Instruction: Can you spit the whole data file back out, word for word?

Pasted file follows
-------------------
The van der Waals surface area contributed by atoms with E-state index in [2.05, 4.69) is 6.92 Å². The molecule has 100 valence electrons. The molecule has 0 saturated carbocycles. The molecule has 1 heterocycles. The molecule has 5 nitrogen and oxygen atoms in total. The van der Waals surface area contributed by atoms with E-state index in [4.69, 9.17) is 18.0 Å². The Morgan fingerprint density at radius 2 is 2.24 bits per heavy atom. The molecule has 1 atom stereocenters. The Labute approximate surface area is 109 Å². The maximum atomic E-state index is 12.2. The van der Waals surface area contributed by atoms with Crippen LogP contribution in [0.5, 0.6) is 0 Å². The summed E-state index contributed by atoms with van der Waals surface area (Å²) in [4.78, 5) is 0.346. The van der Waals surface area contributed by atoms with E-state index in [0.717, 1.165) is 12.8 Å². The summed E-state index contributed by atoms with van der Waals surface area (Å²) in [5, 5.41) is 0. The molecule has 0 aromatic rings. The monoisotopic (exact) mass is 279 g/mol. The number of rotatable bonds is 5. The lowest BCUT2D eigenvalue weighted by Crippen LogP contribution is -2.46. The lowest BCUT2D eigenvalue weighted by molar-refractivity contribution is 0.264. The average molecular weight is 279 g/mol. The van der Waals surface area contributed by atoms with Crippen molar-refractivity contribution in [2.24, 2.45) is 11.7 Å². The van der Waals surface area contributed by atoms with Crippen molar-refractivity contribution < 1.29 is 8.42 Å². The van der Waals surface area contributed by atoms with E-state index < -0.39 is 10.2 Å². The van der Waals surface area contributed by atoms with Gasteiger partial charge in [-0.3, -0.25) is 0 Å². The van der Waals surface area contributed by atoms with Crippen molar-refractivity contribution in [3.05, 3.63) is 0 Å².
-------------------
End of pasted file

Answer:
The van der Waals surface area contributed by atoms with E-state index in [2.05, 4.69) is 6.92 Å². The molecule has 100 valence electrons. The molecule has 0 saturated carbocycles. The molecule has 1 heterocycles. The molecule has 5 nitrogen and oxygen atoms in total. The van der Waals surface area contributed by atoms with E-state index in [4.69, 9.17) is 18.0 Å². The Morgan fingerprint density at radius 2 is 2.24 bits per heavy atom. The molecule has 1 atom stereocenters. The Labute approximate surface area is 109 Å². The maximum atomic E-state index is 12.2. The van der Waals surface area contributed by atoms with Crippen LogP contribution in [0.5, 0.6) is 0 Å². The summed E-state index contributed by atoms with van der Waals surface area (Å²) in [4.78, 5) is 0.346. The van der Waals surface area contributed by atoms with E-state index in [0.717, 1.165) is 12.8 Å². The summed E-state index contributed by atoms with van der Waals surface area (Å²) in [5, 5.41) is 0. The molecule has 0 aromatic rings. The monoisotopic (exact) mass is 279 g/mol. The number of rotatable bonds is 5. The lowest BCUT2D eigenvalue weighted by Crippen LogP contribution is -2.46. The lowest BCUT2D eigenvalue weighted by molar-refractivity contribution is 0.264. The average molecular weight is 279 g/mol. The van der Waals surface area contributed by atoms with Crippen molar-refractivity contribution in [2.24, 2.45) is 11.7 Å². The van der Waals surface area contributed by atoms with Crippen molar-refractivity contribution < 1.29 is 8.42 Å². The van der Waals surface area contributed by atoms with E-state index < -0.39 is 10.2 Å². The van der Waals surface area contributed by atoms with Gasteiger partial charge in [-0.3, -0.25) is 0 Å². The van der Waals surface area contributed by atoms with Crippen molar-refractivity contribution in [3.05, 3.63) is 0 Å².